Gratzl, S., Gehlenborg, N., Lex, A., Pfister, HP. and Streit, M., Domino: Extracting, Comparing, and Manipulating Subsets across Multiple Tabular Datasets, IEEE Transactions on Visualization and Computer Graphics (InfoVis 2014), 2014.

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Opening the Black Box: Strategies for Increased User Involvement in Existing Algorithm Implementations


An increasing number of interactive visualization tools stress the integration with computational software like MATLAB and R to access a variety of proven algorithms for many purposes. In many cases, however, the algorithms are used as black boxes that run to completion in isolation which contradicts the needs of interactive data exploration. This paper structures, formalizes, and discusses possibilities to enable user involvement in ongoing computations. Based on a structured characterization of needs regarding intermediate feedback and control, the main contribution is a formalization and comparison of strategies for achieving user involvement for algorithms with different characteristics. In the context of integration, we describe considerations for implementing these strategies either as part of the visualization tool or as part of the algorithm, and we identify requirements and guidelines for the design of algorithmic APIs. To assess the practical applicability, we provide a survey of frequently used algorithm implementations within R regarding the fulfillment of these guidelines. While echoing previous calls for analysis modules which support data exploration more directly, we conclude that a range of pragmatic options for enabling user involvement in ongoing computations exists on both the visualization and algorithm side and should be used.

Mühlbacher, T., Piringer, H., Gratzl, S., Sedlmair, M., and Streit, M., Opening the Black Box: Strategies for Increased User Involvement in Existing Algorithm Implementations, IEEE Transactions on Visualization and Computer Graphics (VAST 2014), 2014.

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ConTour: Data-Driven Exploration of Multi-Relational Datasets for Drug Discovery


Large scale data analysis is nowadays a crucial part of drug discovery. Biologists and chemists need to quickly explore and evaluate potentially effective yet safe compounds based on many datasets that are in relationship with each other. However, there is a is a lack of tools that support them in these processes. To remedy this, we developed ConTour, an interactive visual analytics technique that enables the exploration of these complex, multi-relational datasets. At its core ConTour lists all items of each dataset in a column. Relationships between the columns are revealed through interaction: selecting one or multiple items in one column highlights and re-sorts the items in other columns. Filters based on relationships enable drilling down into the large data space. To identify interesting items in the first place, ConTour employs advanced sorting strategies, including strategies based on connectivity strength and uniqueness, as well as sorting based on item attributes. ConTour also introduces interactive nesting of columns, a powerful method to show the related items of a child column for each item in the parent column. Within the columns, ConTour shows rich attribute data about the items as well as information about the connection strengths to other datasets. Finally, ConTour provides a number of detail views, which can show items from multiple datasets and their associated data at the same time. We demonstrate the utility of our system in case studies conducted with a team of chemical biologists, who investigate the effects of chemical compounds on cells and need to understand the underlying mechanisms.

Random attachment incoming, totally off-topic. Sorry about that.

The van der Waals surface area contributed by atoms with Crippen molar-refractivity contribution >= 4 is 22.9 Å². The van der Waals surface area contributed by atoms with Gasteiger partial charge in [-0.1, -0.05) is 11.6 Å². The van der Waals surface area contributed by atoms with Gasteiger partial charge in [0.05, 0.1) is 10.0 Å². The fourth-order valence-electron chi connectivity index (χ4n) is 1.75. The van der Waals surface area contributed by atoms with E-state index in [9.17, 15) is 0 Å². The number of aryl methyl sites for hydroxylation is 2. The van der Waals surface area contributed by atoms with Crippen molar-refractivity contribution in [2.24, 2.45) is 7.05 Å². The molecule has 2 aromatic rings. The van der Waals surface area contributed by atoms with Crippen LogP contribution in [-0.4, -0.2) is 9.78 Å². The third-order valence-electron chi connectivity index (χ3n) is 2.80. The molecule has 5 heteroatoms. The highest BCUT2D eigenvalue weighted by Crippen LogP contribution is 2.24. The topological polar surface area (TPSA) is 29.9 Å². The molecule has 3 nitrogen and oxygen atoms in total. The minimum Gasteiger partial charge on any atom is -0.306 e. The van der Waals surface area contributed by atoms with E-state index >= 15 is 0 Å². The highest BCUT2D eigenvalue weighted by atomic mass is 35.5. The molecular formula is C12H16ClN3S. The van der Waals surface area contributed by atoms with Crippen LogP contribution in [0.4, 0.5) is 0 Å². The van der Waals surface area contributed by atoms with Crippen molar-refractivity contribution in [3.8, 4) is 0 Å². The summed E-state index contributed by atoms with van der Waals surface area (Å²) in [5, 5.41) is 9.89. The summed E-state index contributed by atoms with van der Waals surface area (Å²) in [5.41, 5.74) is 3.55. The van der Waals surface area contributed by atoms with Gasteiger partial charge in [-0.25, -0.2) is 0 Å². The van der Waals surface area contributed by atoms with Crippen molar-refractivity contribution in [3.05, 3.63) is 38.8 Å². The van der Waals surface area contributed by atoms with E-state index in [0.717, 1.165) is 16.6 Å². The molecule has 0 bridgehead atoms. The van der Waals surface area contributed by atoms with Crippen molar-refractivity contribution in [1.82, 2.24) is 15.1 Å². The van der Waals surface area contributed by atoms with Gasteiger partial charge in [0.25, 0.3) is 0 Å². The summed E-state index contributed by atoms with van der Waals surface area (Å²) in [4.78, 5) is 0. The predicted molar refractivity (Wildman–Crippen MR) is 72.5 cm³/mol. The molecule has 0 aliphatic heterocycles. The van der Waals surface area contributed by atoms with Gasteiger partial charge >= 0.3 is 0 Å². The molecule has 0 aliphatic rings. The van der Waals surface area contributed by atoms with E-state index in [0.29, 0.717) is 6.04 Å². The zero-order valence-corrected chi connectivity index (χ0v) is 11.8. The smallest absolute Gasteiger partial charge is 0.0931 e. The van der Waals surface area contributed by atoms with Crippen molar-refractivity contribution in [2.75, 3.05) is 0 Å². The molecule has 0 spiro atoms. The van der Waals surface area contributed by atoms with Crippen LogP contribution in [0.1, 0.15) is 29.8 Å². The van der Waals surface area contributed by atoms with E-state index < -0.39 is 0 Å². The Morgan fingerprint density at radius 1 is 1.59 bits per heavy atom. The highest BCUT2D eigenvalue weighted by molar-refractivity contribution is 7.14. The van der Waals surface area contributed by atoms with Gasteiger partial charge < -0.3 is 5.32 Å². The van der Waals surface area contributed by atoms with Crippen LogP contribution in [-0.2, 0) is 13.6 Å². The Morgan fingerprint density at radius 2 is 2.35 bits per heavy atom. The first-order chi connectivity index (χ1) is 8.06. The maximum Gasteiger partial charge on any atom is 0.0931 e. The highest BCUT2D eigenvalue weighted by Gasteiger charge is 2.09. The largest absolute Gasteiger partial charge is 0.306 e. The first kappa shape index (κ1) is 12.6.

Partl, C., Lex, A., Streit, M., Strobelt, H., Wassermann, AM., Pfister, HP. and Schmalstieg, D., ConTour: Data-Driven Exploration of Multi-Relational Datasets for Drug Discovery, IEEE Transactions on Visualization and Computer Graphics (VAST 2014), 2014.

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A Transparent Thin-Film Sensor for Multi-Focal Image Reconstruction and Depth Estimation


We present a fully transparent and flexible light-sensing film that, based on a single thin-film luminescent concentrator layer, supports simultaneous multi-focal image reconstruction and depth estimation without additional optics. Together with the sampling of two-dimensional light fields propagated inside the film layer under various focal conditions, it allows entire focal image stacks to be computed after only one recording that can be used for depth estimation. The transparency and flexibility of our sensor unlock the potential of lensless multilayer imaging and depth sensing with arbitrary sensor shapes – enabling novel human-computer interfaces.

Koppelhuber, A., Birklbauer, C., Izadi, S., and Bimber, O., A transparent thin-film sensor for multi-focal image reconstruction and depth estimation, Opt. Express 22(8), 8928-8942, 2014

application/pdfManuscript (54.3 MB)

Panorama Light-Field Imaging


We present a novel approach to recording and computing panorama light fields. In contrast to previous methods that estimate panorama light fields from focal stacks or naive multi-perspective image stitching, our approach is the first that processes ray entries directly and does not require depth reconstruction or matching of image features. Arbitrarily complex scenes can therefore be captured while preserving correct occlusion boundaries, anisotropic reflections, refractions, and other light effects that go beyond diffuse reflections of Lambertian surfaces.

Birklbauer, C. and Bimber, O., Panorama Light-Field Imaging, In proceedings of Eurographics (Computer Graphics Forum), 33(2), 43-52, 2014

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Coded Exposure HDR Light-Field Video Recording